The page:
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A man, age 64 years, reports that he has had hoarseness and throat pain for the preceding three months. His symptoms have been constant and gradually worsening in intensity. He has lost approximately 15 lb (6.8 kg) and reports a 60 pack-year history of smoking, in addition to consuming three to four alcoholic drinks daily for the preceding 40 years. How would you treat this patient?
A woman, age 56 years, reports that she has had intermittent hoarseness for six months that seems to be worse when she wakes up in the morning. In addition, she states that she feels as if a lump is stuck in her throat and she is constantly clearing her throat. She says that she does not smoke or drink alcoholic beverages excessively but reports that she experiences heartburn “every once in a while.” She is very anxious and concerned because her uncle died from cancer of the throat. How would you treat this patient?
Hoarseness is the term often used by patients to describe a change in the quality of their voices. It is a common complaint among patients presenting in the ambulatory care setting. Possible causes of hoarseness are numerous and stem from many sources: anatomic, functional, neurologic, infectious, environmental, and neoplastic. Many common causes of hoarseness, such as voice abuse or viral laryngitis, can be benign and self-limited, but other causes, such as laryngeal cancer, can be life-threatening. These factors make the evaluation and treatment of a hoarse patient challenging and, at times, downright daunting.
Adding to the difficulty of diagnosis is the inability to easily examine the larynx. In a clinic, usually only an otolaryngologist has the ability and resources to perform flexible fiberoptic laryngoscopy or indirect laryngoscopy with a mirror. Although the mirror laryngeal examination can be extremely helpful,1 most primary-care physicians are not properly trained or adept in the technique. This often leads to reluctance in taking on the challenge of evaluating a patient with hoarseness.
Early training instills in most physicians the mantra “A good history is 90% of the diagnosis.” Although this may not always be true, a good history is essential in the evaluation of a patient with hoarseness. At the very least, a carefully directed set of questions can greatly narrow the differential diagnosis. It also enables the primary-care physician to better assess the need for specialty referral, which in turn leads to improved patient counseling and satisfaction. The following are some key issues to bring up when evaluating a hoarse patient.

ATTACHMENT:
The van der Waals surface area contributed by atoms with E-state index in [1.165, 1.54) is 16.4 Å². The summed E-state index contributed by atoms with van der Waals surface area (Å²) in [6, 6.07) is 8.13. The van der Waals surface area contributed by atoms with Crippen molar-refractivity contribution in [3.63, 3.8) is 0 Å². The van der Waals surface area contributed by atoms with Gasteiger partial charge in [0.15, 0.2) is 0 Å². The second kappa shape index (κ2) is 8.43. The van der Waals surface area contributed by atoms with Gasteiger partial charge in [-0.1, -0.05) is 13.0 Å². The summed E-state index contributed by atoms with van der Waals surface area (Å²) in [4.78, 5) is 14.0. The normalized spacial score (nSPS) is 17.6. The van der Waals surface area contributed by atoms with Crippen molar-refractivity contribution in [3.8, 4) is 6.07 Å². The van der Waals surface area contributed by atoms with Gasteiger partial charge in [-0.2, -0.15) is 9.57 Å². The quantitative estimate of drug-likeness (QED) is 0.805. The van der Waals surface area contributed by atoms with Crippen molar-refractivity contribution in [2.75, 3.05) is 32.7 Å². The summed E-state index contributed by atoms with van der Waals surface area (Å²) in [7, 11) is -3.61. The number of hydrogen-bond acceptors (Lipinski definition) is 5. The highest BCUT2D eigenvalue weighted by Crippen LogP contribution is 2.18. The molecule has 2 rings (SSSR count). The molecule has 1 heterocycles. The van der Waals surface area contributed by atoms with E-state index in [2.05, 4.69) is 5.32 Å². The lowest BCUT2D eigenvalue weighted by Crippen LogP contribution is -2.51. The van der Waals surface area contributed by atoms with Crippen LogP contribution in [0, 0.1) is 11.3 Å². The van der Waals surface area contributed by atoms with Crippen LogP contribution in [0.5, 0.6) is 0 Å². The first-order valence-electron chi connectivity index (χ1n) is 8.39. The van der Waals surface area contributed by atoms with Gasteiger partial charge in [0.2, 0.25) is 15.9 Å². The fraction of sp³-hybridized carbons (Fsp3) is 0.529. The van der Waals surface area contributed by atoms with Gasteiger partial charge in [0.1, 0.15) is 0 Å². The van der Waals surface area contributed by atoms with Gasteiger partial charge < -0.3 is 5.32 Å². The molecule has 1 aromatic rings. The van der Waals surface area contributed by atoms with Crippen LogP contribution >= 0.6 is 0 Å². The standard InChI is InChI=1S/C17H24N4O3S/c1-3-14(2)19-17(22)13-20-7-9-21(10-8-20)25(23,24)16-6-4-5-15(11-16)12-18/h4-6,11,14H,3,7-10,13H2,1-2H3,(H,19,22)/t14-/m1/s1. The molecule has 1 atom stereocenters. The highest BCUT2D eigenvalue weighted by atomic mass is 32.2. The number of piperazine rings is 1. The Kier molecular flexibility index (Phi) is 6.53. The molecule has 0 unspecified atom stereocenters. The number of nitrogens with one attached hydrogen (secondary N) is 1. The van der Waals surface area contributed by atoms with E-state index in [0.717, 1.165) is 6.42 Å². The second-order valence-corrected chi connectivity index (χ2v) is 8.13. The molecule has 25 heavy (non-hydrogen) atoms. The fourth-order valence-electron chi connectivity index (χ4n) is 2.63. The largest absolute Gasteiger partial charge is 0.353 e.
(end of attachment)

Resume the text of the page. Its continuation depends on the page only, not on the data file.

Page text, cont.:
The onset of hoarseness can be broadly categorized into acute versus chronic. Many causes of acute hoarseness, such as viral and bacterial laryngitis, are self-limited or medically responsive. Others are accompanied by characteristic symptoms, such as the high fevers, sore throat, and drooling found in epiglottitis, or follow a sentinel event such as surgery or ingestion of a foreign body.
Chronic hoarseness has many possible causes, including voice abuse, smoke exposure, gastroesophageal or laryngopharyngeal reflux, and neoplasm. As the onset is usually insidious and progression gradual, recovery can often be gradual as well, which is important in counseling patients. Any patient with a significant history of smoking and drinking alcoholic beverages who has unremitting and worsening hoarseness accompanied by throat pain should be considered to have laryngeal cancer until it is proven otherwise and should be referred to an otolaryngologist.
The timing of a patient's hoarseness is revealing. Some patients complain that their hoarseness is worst in the morning; others notice a gradual worsening as the day progresses. For some patients, the hoarseness is constant (ie, “all the time”); for others it is intermittent. Hoarseness that is worst in the morning often can be attributed to gastroesophageal or laryngopharyngeal reflux. Sometimes, a history of heartburn, regurgitation, or globus can serve as reinforcing findings to suggest reflux. However, the results of several studies have indicated that the majority of patients with laryngopharyngeal reflux may not have some of the classic findings of gastroesophageal reflux such as heartburn.2–4 Hoarseness that progressively worsens throughout the day can usually be attributed to voice abuse, especially in someone who speaks a lot or in the presence of a neurologic problem such as myasthenia gravis.5
A patient with laryngitis will often talk with a whisper because of the pain and discomfort associated with it.
Hoarseness that is constant usually indicates an anatomic deficit, such as benign vocal cord lesions (eg, nodules, polyps) or malignant lesions (eg, squamous-cell carcinoma of the larynx). Traumatic injury to the vocal cords can also produce a constant hoarseness. Rarely, behavioral disorders such as functional aphonia6 can cause a constant change in the quality of the voice. Intermittent or fluctuating hoarseness, however, can be found in patients with periodic voice abuse, as exemplified by the improved Monday-morning voice of someone whose weekday job requires frequent voice use. Postnasal drip can also cause intermittent hoarseness.